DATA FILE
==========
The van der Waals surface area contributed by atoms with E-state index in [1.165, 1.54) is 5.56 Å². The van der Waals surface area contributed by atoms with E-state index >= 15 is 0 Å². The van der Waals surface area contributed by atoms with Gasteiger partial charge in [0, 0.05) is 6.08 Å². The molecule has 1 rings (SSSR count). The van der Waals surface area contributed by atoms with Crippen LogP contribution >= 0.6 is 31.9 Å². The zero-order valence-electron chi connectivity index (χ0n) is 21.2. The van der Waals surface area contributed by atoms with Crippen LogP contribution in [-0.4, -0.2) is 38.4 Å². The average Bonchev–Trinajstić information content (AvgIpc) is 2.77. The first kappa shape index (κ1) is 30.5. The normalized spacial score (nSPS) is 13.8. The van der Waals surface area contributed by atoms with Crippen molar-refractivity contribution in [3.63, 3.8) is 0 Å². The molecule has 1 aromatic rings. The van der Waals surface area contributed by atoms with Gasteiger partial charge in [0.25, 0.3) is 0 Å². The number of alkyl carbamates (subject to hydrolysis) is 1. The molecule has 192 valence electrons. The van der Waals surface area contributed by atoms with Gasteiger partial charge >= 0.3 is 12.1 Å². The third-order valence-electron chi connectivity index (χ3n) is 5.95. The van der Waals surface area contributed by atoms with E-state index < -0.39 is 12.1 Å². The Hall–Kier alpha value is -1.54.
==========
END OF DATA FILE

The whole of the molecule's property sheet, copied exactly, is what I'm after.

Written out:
The van der Waals surface area contributed by atoms with E-state index in [1.165, 1.54) is 5.56 Å². The van der Waals surface area contributed by atoms with E-state index >= 15 is 0 Å². The van der Waals surface area contributed by atoms with Gasteiger partial charge in [0, 0.05) is 6.08 Å². The molecule has 1 rings (SSSR count). The van der Waals surface area contributed by atoms with Crippen LogP contribution >= 0.6 is 31.9 Å². The zero-order valence-electron chi connectivity index (χ0n) is 21.2. The van der Waals surface area contributed by atoms with Crippen LogP contribution in [-0.4, -0.2) is 38.4 Å². The average Bonchev–Trinajstić information content (AvgIpc) is 2.77. The first kappa shape index (κ1) is 30.5. The normalized spacial score (nSPS) is 13.8. The van der Waals surface area contributed by atoms with Crippen molar-refractivity contribution in [3.63, 3.8) is 0 Å². The molecule has 1 aromatic rings. The van der Waals surface area contributed by atoms with Gasteiger partial charge in [0.25, 0.3) is 0 Å². The number of alkyl carbamates (subject to hydrolysis) is 1. The molecule has 192 valence electrons. The van der Waals surface area contributed by atoms with Gasteiger partial charge >= 0.3 is 12.1 Å². The third-order valence-electron chi connectivity index (χ3n) is 5.95. The van der Waals surface area contributed by atoms with E-state index < -0.39 is 12.1 Å². The Hall–Kier alpha value is -1.54.